Monday, October 06, 2014

The Houses Across the Street

North Fifth Street, Minneapolis

While digging through the archives I came across this shot of a vintage '48 Chrysler. It was parked in front of the first place I lived when I moved out from home in 1971. The car, which was somewhat unusual to see on the street at the time, wasn't in the best of shape but the thing in the picture which really caught my eye was the house across the street, directly behind the car. I hadn't thought about it in years. We were renting a very small two bedroom house in what was zoned as a 'mixed-use' area, about a mile Northwest of the warehouse district of Minneapolis. There were several small businesses as well as a smattering of houses and apartments, vestiges of what was once a vibrant neighborhood. This portion of the city had been ignored by planners; it was assumed it would be taken by the Interstate 94 expansion and would have cost the city much more to condemn the houses (and did, very expensively, 20 years later) than to let them remain, still paying taxes.

We were young, thrilled to be on our own, but very nervous at living in such a marginal part of town. The house across the street was a duplex, with a middle-aged black couple living on top and three Mormon missionaries below. The missionaries never bothered us, I don't think they cared for my appearance (Charles Manson look-alike) and we never bothered them. The couple upstairs were quiet, except for Saturday nights when they would hold good-natured card parties. We didn't have a lot in common with them, either, I think the whole neighborhood (with one exception) operated with a live and let live philosophy.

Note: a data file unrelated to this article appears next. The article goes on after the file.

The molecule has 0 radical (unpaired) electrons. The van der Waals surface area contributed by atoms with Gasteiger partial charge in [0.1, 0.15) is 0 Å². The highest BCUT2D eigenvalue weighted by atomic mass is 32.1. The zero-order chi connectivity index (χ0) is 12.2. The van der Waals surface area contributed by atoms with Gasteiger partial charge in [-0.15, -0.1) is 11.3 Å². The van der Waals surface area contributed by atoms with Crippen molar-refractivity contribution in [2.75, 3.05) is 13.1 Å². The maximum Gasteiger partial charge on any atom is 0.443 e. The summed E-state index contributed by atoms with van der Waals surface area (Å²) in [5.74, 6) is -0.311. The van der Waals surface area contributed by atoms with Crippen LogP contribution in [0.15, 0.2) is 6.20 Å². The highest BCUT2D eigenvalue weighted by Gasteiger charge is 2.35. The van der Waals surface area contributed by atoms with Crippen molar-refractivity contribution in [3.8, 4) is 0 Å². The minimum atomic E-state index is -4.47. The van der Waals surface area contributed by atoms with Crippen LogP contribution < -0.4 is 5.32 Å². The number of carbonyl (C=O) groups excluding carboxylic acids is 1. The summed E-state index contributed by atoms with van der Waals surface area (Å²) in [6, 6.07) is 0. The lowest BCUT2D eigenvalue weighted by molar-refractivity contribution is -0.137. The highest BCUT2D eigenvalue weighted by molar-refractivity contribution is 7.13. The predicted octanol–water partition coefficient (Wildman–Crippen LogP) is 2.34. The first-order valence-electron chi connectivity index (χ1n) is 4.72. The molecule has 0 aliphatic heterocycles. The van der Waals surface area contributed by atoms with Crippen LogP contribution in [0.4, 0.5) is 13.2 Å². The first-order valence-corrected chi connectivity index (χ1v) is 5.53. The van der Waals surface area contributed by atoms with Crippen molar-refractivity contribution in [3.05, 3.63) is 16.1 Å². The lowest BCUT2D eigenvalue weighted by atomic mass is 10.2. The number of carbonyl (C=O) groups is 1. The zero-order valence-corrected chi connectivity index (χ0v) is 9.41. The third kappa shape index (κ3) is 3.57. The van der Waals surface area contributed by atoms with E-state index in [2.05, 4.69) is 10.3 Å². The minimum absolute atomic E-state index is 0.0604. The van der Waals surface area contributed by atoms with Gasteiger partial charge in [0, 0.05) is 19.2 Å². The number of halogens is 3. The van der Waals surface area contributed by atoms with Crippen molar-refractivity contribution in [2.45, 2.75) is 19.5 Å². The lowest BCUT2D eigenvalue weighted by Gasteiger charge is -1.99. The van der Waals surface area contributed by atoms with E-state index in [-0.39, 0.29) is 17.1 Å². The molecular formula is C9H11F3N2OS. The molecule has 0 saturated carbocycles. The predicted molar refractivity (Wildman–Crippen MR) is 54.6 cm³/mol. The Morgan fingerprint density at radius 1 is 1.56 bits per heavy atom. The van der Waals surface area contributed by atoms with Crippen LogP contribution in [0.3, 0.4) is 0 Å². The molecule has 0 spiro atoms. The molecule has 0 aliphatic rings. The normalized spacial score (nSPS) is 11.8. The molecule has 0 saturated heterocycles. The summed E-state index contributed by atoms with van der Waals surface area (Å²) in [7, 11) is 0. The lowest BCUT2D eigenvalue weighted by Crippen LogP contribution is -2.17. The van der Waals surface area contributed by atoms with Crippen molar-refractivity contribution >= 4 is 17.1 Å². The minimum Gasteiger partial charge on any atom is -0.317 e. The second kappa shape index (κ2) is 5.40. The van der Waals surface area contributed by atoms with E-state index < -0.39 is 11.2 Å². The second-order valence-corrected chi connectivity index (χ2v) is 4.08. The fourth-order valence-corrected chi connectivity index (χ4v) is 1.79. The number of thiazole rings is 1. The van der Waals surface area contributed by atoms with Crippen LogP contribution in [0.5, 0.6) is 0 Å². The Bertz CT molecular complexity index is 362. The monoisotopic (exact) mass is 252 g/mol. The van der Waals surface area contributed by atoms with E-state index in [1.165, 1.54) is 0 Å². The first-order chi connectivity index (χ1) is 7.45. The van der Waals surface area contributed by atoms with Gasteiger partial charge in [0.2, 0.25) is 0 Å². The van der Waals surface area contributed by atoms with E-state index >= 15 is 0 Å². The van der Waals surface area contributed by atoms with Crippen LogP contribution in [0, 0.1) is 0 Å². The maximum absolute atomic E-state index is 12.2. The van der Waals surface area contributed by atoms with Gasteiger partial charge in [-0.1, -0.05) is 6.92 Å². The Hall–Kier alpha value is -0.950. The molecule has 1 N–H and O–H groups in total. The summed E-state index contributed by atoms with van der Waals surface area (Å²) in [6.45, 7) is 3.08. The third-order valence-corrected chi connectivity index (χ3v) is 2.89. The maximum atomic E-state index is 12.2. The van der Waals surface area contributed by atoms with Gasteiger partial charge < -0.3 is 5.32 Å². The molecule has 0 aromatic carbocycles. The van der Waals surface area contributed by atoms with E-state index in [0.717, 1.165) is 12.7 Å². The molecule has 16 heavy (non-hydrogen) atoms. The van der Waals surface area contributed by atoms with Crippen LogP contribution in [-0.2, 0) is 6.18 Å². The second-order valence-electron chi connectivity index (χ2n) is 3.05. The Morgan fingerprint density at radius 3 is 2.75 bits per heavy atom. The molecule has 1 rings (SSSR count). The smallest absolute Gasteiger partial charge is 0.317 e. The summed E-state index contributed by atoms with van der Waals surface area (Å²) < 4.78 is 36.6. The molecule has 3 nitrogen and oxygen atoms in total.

The one exception, who lived down the block, thought that brandishing a BB gun shaped like an M-16 would intimidate his neighbors who were warming their car in the dead of winter. The police were called and when they told the miscreant to drop the gun he leveled it at them.

We heard the shots and, later on, saw the gurney. That house was torn down quickly thereafter, they didn't fool around with 'troubled' properties then. The house across the street was taken about year later, this time for the expansion of a business. I stayed put, got a different partner (a new 'we' as it were) and then, over the years, some of our friends actually moved in, the freeway was built behind us, and as our little neighborhood became cut off from the rest of the city it turned into an "artists' colony" of sorts.

By Professor Batty


Blogger Jono said...

Interesting how urban planning or lack thereof shapes a city.
My look back then was described as more like Fidel Castro.

Blogger Professor Batty said...

We dodged the urban renewal bullet for nearly twenty years, but they did finally take those houses to build a bus garage—for a private company!

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